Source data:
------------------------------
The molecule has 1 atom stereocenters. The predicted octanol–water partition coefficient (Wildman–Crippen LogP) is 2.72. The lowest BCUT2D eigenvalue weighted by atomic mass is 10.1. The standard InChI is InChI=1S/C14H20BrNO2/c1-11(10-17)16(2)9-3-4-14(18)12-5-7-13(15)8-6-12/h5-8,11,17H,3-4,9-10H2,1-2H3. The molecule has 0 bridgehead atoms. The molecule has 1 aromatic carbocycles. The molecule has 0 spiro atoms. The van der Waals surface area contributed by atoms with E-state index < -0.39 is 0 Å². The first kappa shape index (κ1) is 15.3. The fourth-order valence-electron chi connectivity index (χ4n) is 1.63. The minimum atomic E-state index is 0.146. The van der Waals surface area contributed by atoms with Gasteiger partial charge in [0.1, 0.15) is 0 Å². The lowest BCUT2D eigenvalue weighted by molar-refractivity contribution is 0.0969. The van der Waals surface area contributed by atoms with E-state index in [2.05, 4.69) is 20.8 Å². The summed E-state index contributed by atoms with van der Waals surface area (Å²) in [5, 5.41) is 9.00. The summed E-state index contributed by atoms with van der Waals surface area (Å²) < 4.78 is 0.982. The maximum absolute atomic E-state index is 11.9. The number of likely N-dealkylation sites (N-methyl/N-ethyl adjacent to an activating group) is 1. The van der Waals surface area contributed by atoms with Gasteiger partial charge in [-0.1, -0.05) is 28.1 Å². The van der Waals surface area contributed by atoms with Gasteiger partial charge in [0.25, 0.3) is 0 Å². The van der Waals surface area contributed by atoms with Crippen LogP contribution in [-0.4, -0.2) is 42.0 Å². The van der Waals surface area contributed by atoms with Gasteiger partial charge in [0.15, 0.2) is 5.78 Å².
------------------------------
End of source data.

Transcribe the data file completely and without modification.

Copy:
The molecule has 1 atom stereocenters. The predicted octanol–water partition coefficient (Wildman–Crippen LogP) is 2.72. The lowest BCUT2D eigenvalue weighted by atomic mass is 10.1. The standard InChI is InChI=1S/C14H20BrNO2/c1-11(10-17)16(2)9-3-4-14(18)12-5-7-13(15)8-6-12/h5-8,11,17H,3-4,9-10H2,1-2H3. The molecule has 0 bridgehead atoms. The molecule has 1 aromatic carbocycles. The molecule has 0 spiro atoms. The van der Waals surface area contributed by atoms with E-state index < -0.39 is 0 Å². The first kappa shape index (κ1) is 15.3. The fourth-order valence-electron chi connectivity index (χ4n) is 1.63. The minimum atomic E-state index is 0.146. The van der Waals surface area contributed by atoms with Gasteiger partial charge in [0.1, 0.15) is 0 Å². The lowest BCUT2D eigenvalue weighted by molar-refractivity contribution is 0.0969. The van der Waals surface area contributed by atoms with E-state index in [2.05, 4.69) is 20.8 Å². The summed E-state index contributed by atoms with van der Waals surface area (Å²) in [5, 5.41) is 9.00. The summed E-state index contributed by atoms with van der Waals surface area (Å²) < 4.78 is 0.982. The maximum absolute atomic E-state index is 11.9. The number of likely N-dealkylation sites (N-methyl/N-ethyl adjacent to an activating group) is 1. The van der Waals surface area contributed by atoms with Gasteiger partial charge in [-0.1, -0.05) is 28.1 Å². The van der Waals surface area contributed by atoms with Gasteiger partial charge in [0.25, 0.3) is 0 Å². The van der Waals surface area contributed by atoms with Crippen LogP contribution in [-0.4, -0.2) is 42.0 Å². The van der Waals surface area contributed by atoms with Gasteiger partial charge in [0.15, 0.2) is 5.78 Å².